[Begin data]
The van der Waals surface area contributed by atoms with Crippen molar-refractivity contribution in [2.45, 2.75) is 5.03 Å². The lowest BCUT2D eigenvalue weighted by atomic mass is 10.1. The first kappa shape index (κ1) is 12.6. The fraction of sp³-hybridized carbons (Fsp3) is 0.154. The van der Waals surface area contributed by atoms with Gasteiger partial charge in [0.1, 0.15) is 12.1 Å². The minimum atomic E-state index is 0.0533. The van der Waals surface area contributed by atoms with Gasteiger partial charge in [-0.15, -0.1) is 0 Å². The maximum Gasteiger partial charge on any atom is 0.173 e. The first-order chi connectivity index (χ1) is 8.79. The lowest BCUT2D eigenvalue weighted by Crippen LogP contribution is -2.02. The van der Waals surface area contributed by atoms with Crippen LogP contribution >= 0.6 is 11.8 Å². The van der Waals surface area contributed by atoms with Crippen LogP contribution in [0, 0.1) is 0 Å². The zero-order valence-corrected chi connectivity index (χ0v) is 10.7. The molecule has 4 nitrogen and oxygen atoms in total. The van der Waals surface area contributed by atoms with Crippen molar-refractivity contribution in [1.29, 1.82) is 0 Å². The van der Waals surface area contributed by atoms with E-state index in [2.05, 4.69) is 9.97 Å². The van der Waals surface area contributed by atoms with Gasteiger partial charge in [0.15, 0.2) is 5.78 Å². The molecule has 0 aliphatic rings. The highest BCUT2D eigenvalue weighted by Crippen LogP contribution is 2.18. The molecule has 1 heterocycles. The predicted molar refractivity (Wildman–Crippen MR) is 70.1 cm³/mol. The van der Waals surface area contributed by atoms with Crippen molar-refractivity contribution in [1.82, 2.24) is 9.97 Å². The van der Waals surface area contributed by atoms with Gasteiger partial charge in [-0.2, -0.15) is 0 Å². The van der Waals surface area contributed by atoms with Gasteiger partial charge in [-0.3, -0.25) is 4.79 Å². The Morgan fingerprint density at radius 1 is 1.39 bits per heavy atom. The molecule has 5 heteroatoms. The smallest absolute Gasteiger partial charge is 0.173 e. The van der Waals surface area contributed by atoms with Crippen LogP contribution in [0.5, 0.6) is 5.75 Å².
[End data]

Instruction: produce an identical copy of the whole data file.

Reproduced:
The van der Waals surface area contributed by atoms with Crippen molar-refractivity contribution in [2.45, 2.75) is 5.03 Å². The lowest BCUT2D eigenvalue weighted by atomic mass is 10.1. The first kappa shape index (κ1) is 12.6. The fraction of sp³-hybridized carbons (Fsp3) is 0.154. The van der Waals surface area contributed by atoms with Gasteiger partial charge in [0.1, 0.15) is 12.1 Å². The minimum atomic E-state index is 0.0533. The van der Waals surface area contributed by atoms with Gasteiger partial charge in [-0.15, -0.1) is 0 Å². The maximum Gasteiger partial charge on any atom is 0.173 e. The first-order chi connectivity index (χ1) is 8.79. The lowest BCUT2D eigenvalue weighted by Crippen LogP contribution is -2.02. The van der Waals surface area contributed by atoms with Crippen LogP contribution >= 0.6 is 11.8 Å². The van der Waals surface area contributed by atoms with Crippen LogP contribution in [0, 0.1) is 0 Å². The zero-order valence-corrected chi connectivity index (χ0v) is 10.7. The molecule has 4 nitrogen and oxygen atoms in total. The van der Waals surface area contributed by atoms with Crippen molar-refractivity contribution in [1.29, 1.82) is 0 Å². The van der Waals surface area contributed by atoms with E-state index in [2.05, 4.69) is 9.97 Å². The van der Waals surface area contributed by atoms with Gasteiger partial charge in [0.15, 0.2) is 5.78 Å². The molecule has 0 aliphatic rings. The highest BCUT2D eigenvalue weighted by Crippen LogP contribution is 2.18. The molecule has 1 heterocycles. The predicted molar refractivity (Wildman–Crippen MR) is 70.1 cm³/mol. The van der Waals surface area contributed by atoms with Crippen molar-refractivity contribution in [1.82, 2.24) is 9.97 Å². The van der Waals surface area contributed by atoms with Gasteiger partial charge in [-0.2, -0.15) is 0 Å². The van der Waals surface area contributed by atoms with Gasteiger partial charge in [-0.3, -0.25) is 4.79 Å². The Morgan fingerprint density at radius 1 is 1.39 bits per heavy atom. The molecule has 5 heteroatoms. The smallest absolute Gasteiger partial charge is 0.173 e. The van der Waals surface area contributed by atoms with Crippen LogP contribution in [0.5, 0.6) is 5.75 Å².